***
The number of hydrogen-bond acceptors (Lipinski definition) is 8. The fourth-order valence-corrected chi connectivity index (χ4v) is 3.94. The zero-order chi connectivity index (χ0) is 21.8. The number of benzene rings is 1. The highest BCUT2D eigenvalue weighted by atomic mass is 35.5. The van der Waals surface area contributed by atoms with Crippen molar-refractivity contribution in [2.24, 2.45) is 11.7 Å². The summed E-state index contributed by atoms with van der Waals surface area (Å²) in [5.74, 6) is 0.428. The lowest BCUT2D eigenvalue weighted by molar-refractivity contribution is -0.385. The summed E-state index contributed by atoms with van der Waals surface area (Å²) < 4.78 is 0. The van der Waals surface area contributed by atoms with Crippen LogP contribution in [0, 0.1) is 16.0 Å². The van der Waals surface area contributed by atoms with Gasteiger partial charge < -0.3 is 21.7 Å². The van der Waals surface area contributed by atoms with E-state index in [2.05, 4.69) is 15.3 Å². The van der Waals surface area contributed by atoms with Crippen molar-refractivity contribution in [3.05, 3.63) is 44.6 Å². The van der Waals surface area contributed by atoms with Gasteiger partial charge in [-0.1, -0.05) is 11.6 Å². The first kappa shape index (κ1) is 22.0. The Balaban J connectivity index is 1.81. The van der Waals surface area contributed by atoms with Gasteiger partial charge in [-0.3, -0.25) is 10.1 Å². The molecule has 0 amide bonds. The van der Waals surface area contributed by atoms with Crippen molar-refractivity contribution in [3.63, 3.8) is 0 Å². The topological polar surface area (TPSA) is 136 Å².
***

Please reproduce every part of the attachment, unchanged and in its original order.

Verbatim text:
The number of hydrogen-bond acceptors (Lipinski definition) is 8. The fourth-order valence-corrected chi connectivity index (χ4v) is 3.94. The zero-order chi connectivity index (χ0) is 21.8. The number of benzene rings is 1. The highest BCUT2D eigenvalue weighted by atomic mass is 35.5. The van der Waals surface area contributed by atoms with Crippen molar-refractivity contribution in [2.24, 2.45) is 11.7 Å². The summed E-state index contributed by atoms with van der Waals surface area (Å²) in [5.74, 6) is 0.428. The lowest BCUT2D eigenvalue weighted by molar-refractivity contribution is -0.385. The summed E-state index contributed by atoms with van der Waals surface area (Å²) < 4.78 is 0. The van der Waals surface area contributed by atoms with Crippen LogP contribution in [0, 0.1) is 16.0 Å². The van der Waals surface area contributed by atoms with Gasteiger partial charge < -0.3 is 21.7 Å². The van der Waals surface area contributed by atoms with E-state index in [2.05, 4.69) is 15.3 Å². The van der Waals surface area contributed by atoms with Crippen molar-refractivity contribution in [3.05, 3.63) is 44.6 Å². The van der Waals surface area contributed by atoms with Gasteiger partial charge in [-0.1, -0.05) is 11.6 Å². The first kappa shape index (κ1) is 22.0. The Balaban J connectivity index is 1.81. The van der Waals surface area contributed by atoms with Gasteiger partial charge in [-0.3, -0.25) is 10.1 Å². The molecule has 0 amide bonds. The van der Waals surface area contributed by atoms with Crippen molar-refractivity contribution in [3.63, 3.8) is 0 Å². The topological polar surface area (TPSA) is 136 Å².